Friday, April 27, 2007

EPPS Reveals The Art of Interviewing

EPPS Workshop in Hollywood

“Take A Copy of Your Resume Says National Recruiter” at Entertainment Publicists Professional Society (EPPS) LA Workshop

By George S. Mc Quade III

“Often the hiring chief has not had time to look at your resume, so you should be ready to tell them about your four or five skill set,” Pamela Robinson, a entertainment recruiter and career expert told about 50 publicists at an Entertainment Publicists Professional Society (EPPS) Business Wire-sponsored event, held at the International Cinematographers Guild (ICG Local 600) auditorium in Hollywood recently (4-15-07). “You want to let people see your personality, and talk about your broad base interest,” she said. Robinson, who is the co-author of the book “If I don’t Do It Now. Career Makeovers For The Working Woman,” also writes the Online career column for Robinson drew a laugh in warning people who talk about extra curricular activities like skydiving in an interview, which makes you appear to be high risk, she said.

Robinson is a premiere leader in executive search and is the founder/owner of the Robinson Company. She began her career in New York City working for an employment agency. Two years later she Robinson founded her own search firm, Carlton Management Limited, which specialized in the placement of accounting and financial professionals. After moving to LA in the late 70’s, she worked for Search West before opening her own entertainment search firm in 1985. The Robinson Company places executives in all areas of the entertainment business and has a specialty in the marketing and creative services area.

“Establish a comfort zone, look at the environment in the office and if you see a stuffed fish feel free to strike up a conversation about it,” said Madelyn Hammond, senior vice president of sales, marketing and retail for Landmark Theaters. “Learn how to ask questions in the office. You don’t want to take job and learn it wasn’t what you expected it to be. Do your research, show interest in the person, and ask questions. Don’t be afraid to talk about disasters on the job, they build character and it shows you can handle adversity,” said Hammond, who is also an EPPS Board member.

Hammond develops strategic alliances and revenue-generating opportunities, marketing, creative services and retail sales of specialized merchandise. Prior to working for Landmark Theatres, she was a producer of Sunday Morning Shootout, the AMC weekly talk show featuring Daily Variety Editor-in-Chief Peter Bart and Peter Guber. For eight years she served as chief marketing officer and associate publisher of Daily Variety and before that was with Sony Pictures Consumer Products, MGM/UA, and Turner Pictures.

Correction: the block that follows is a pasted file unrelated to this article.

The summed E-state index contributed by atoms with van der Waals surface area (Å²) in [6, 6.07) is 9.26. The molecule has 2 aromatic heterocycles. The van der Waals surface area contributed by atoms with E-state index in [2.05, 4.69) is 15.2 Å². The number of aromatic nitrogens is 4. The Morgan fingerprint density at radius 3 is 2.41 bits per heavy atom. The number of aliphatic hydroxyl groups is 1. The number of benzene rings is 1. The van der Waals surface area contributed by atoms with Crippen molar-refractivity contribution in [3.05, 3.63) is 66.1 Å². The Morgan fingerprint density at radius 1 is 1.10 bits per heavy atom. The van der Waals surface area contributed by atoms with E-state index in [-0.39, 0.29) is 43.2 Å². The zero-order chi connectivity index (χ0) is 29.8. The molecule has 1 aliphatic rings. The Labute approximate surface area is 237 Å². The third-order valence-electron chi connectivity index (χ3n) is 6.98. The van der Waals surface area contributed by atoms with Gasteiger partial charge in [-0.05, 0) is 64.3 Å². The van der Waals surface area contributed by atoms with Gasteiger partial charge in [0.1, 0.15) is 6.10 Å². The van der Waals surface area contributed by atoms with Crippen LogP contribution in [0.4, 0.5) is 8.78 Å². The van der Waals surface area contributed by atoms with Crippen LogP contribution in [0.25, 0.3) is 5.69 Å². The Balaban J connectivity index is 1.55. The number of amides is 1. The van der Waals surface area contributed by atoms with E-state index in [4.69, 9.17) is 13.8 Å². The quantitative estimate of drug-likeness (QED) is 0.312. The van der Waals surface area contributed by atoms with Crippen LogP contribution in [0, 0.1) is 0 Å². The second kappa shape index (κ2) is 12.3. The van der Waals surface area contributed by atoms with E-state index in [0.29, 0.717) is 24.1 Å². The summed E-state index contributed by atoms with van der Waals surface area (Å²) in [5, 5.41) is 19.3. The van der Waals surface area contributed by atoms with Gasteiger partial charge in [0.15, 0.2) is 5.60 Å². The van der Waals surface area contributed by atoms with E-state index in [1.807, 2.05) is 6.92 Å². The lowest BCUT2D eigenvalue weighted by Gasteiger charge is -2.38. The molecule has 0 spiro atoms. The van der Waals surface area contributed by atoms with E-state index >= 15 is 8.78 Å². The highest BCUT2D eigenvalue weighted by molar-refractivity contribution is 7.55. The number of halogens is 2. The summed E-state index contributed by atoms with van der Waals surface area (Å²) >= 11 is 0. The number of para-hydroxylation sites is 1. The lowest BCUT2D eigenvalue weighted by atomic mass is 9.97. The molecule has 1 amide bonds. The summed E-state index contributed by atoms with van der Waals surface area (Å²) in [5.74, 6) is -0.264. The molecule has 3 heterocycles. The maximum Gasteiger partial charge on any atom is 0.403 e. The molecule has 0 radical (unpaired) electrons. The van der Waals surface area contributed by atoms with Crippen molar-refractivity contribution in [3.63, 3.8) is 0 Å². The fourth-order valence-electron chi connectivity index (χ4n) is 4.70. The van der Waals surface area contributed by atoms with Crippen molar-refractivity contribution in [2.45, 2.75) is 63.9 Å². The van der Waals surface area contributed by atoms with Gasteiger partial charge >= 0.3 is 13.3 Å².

Hammond and Robinson conducted interactive interview situations involving members from the audience that came up front and center to be introduced and critiqued on first impressions. Each participant was given personal advice on how to get an edge on the interview.

“Eye contact and a good handshake are important,” said Hammond as participants took turns socializing at a mock networking situation. “Don’t take a network meeting unless you come away with specific information or you’re wasting your time. If you work for an abusive boss, you don’t want to be a victim, but show strength. If they ask you why you’re leaving, you can reply ‘I’m not challenged anymore, never bring up anything negative.”

Hammond offered these tips having been on both sides of the fence and currently supervising several employees. “I have only 20 minutes to get to know you,” she said. “Be ready to answer the questions like, ‘what are you looking for in this job.’” Hammond and Robinson both agreed that job candidates should also know their accomplishments and even rehearse them in front of a mirror. “Before you interview, rehearse various interview scenarios with yourself and a trusted colleague,” said Robinson.

Money is the number one factor people look to move on, according to Robinson.

“It’s the people, they’re out of work, need to be challenged or money,” she said. As for closing the deal, “don’t send gift baskets, a handwritten note is perfect. Write a thank you note with a reminder about your skill set that fit the job.”

Anderson answers a few job seeker questions each month at
You can email your questions to Variety Careers may select it to feature on the site with Pamela Robinson's response. To ask Madelyn Hammond career questions send your inquiries to:

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